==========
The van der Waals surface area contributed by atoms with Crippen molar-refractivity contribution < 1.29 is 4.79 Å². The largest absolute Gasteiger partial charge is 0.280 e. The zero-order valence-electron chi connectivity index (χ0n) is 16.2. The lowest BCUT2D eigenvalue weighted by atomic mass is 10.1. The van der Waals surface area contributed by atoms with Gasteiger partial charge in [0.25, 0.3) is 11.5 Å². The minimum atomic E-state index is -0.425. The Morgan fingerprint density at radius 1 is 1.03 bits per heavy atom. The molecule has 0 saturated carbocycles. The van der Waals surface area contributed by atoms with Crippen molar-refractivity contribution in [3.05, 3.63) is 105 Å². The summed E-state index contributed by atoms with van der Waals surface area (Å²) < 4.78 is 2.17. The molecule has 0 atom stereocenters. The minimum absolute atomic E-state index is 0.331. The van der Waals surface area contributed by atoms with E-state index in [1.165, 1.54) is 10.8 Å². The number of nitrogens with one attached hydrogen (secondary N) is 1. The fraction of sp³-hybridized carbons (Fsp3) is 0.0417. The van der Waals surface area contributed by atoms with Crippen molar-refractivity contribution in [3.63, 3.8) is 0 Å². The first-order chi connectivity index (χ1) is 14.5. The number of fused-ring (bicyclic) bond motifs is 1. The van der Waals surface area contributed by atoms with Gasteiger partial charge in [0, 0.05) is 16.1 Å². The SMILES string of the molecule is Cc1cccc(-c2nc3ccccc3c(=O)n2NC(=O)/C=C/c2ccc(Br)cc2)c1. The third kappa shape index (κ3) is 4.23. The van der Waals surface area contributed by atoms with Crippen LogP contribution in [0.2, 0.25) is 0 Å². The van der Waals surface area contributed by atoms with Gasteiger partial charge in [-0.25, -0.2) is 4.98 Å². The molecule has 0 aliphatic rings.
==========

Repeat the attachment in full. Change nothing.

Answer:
The van der Waals surface area contributed by atoms with Crippen molar-refractivity contribution < 1.29 is 4.79 Å². The largest absolute Gasteiger partial charge is 0.280 e. The zero-order valence-electron chi connectivity index (χ0n) is 16.2. The lowest BCUT2D eigenvalue weighted by atomic mass is 10.1. The van der Waals surface area contributed by atoms with Gasteiger partial charge in [0.25, 0.3) is 11.5 Å². The minimum atomic E-state index is -0.425. The Morgan fingerprint density at radius 1 is 1.03 bits per heavy atom. The molecule has 0 saturated carbocycles. The van der Waals surface area contributed by atoms with Crippen molar-refractivity contribution in [3.05, 3.63) is 105 Å². The summed E-state index contributed by atoms with van der Waals surface area (Å²) < 4.78 is 2.17. The molecule has 0 atom stereocenters. The minimum absolute atomic E-state index is 0.331. The van der Waals surface area contributed by atoms with E-state index in [1.165, 1.54) is 10.8 Å². The number of nitrogens with one attached hydrogen (secondary N) is 1. The fraction of sp³-hybridized carbons (Fsp3) is 0.0417. The van der Waals surface area contributed by atoms with Crippen molar-refractivity contribution in [3.63, 3.8) is 0 Å². The first-order chi connectivity index (χ1) is 14.5. The number of fused-ring (bicyclic) bond motifs is 1. The van der Waals surface area contributed by atoms with Gasteiger partial charge in [0, 0.05) is 16.1 Å². The SMILES string of the molecule is Cc1cccc(-c2nc3ccccc3c(=O)n2NC(=O)/C=C/c2ccc(Br)cc2)c1. The third kappa shape index (κ3) is 4.23. The van der Waals surface area contributed by atoms with Crippen LogP contribution in [0.2, 0.25) is 0 Å². The van der Waals surface area contributed by atoms with Gasteiger partial charge in [-0.25, -0.2) is 4.98 Å². The molecule has 0 aliphatic rings.